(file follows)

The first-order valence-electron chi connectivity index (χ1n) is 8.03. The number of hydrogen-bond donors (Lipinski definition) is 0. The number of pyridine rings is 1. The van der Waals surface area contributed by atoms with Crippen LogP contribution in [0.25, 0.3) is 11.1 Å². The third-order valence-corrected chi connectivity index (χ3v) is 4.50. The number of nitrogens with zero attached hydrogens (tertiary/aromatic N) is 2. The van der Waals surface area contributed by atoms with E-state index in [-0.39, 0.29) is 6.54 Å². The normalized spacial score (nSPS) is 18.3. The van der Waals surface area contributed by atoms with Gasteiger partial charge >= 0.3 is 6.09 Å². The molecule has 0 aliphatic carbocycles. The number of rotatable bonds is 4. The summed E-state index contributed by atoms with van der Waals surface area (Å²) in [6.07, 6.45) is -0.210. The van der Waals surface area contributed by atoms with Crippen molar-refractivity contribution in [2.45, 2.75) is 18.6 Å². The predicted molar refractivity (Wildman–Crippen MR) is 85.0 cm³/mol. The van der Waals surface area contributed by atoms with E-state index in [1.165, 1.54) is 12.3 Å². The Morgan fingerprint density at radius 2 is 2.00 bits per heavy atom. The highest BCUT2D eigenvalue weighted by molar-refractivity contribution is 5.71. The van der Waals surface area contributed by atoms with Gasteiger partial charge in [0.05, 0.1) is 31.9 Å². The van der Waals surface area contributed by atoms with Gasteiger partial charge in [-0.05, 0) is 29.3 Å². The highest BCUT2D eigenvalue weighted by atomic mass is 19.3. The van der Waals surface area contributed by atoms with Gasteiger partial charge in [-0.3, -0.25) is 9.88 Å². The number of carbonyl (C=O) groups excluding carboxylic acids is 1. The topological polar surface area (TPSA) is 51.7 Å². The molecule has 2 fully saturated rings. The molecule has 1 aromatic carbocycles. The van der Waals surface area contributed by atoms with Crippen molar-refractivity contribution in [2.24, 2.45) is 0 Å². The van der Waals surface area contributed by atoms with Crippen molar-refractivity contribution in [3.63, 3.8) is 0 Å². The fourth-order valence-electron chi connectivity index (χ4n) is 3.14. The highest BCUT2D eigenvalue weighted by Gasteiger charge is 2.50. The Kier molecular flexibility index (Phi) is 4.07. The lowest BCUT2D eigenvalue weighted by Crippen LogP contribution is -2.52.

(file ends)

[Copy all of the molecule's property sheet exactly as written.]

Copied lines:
The first-order valence-electron chi connectivity index (χ1n) is 8.03. The number of hydrogen-bond donors (Lipinski definition) is 0. The number of pyridine rings is 1. The van der Waals surface area contributed by atoms with Crippen LogP contribution in [0.25, 0.3) is 11.1 Å². The third-order valence-corrected chi connectivity index (χ3v) is 4.50. The number of nitrogens with zero attached hydrogens (tertiary/aromatic N) is 2. The van der Waals surface area contributed by atoms with E-state index in [-0.39, 0.29) is 6.54 Å². The normalized spacial score (nSPS) is 18.3. The van der Waals surface area contributed by atoms with Gasteiger partial charge >= 0.3 is 6.09 Å². The molecule has 0 aliphatic carbocycles. The number of rotatable bonds is 4. The summed E-state index contributed by atoms with van der Waals surface area (Å²) in [6.07, 6.45) is -0.210. The van der Waals surface area contributed by atoms with Crippen molar-refractivity contribution in [2.45, 2.75) is 18.6 Å². The predicted molar refractivity (Wildman–Crippen MR) is 85.0 cm³/mol. The van der Waals surface area contributed by atoms with E-state index in [1.165, 1.54) is 12.3 Å². The Morgan fingerprint density at radius 2 is 2.00 bits per heavy atom. The highest BCUT2D eigenvalue weighted by molar-refractivity contribution is 5.71. The van der Waals surface area contributed by atoms with Gasteiger partial charge in [0.05, 0.1) is 31.9 Å². The van der Waals surface area contributed by atoms with Gasteiger partial charge in [-0.05, 0) is 29.3 Å². The highest BCUT2D eigenvalue weighted by atomic mass is 19.3. The van der Waals surface area contributed by atoms with Gasteiger partial charge in [-0.3, -0.25) is 9.88 Å². The number of carbonyl (C=O) groups excluding carboxylic acids is 1. The topological polar surface area (TPSA) is 51.7 Å². The molecule has 2 fully saturated rings. The molecule has 1 aromatic carbocycles. The van der Waals surface area contributed by atoms with Crippen molar-refractivity contribution in [2.24, 2.45) is 0 Å². The van der Waals surface area contributed by atoms with Crippen molar-refractivity contribution in [3.63, 3.8) is 0 Å². The fourth-order valence-electron chi connectivity index (χ4n) is 3.14. The highest BCUT2D eigenvalue weighted by Gasteiger charge is 2.50. The Kier molecular flexibility index (Phi) is 4.07. The lowest BCUT2D eigenvalue weighted by Crippen LogP contribution is -2.52.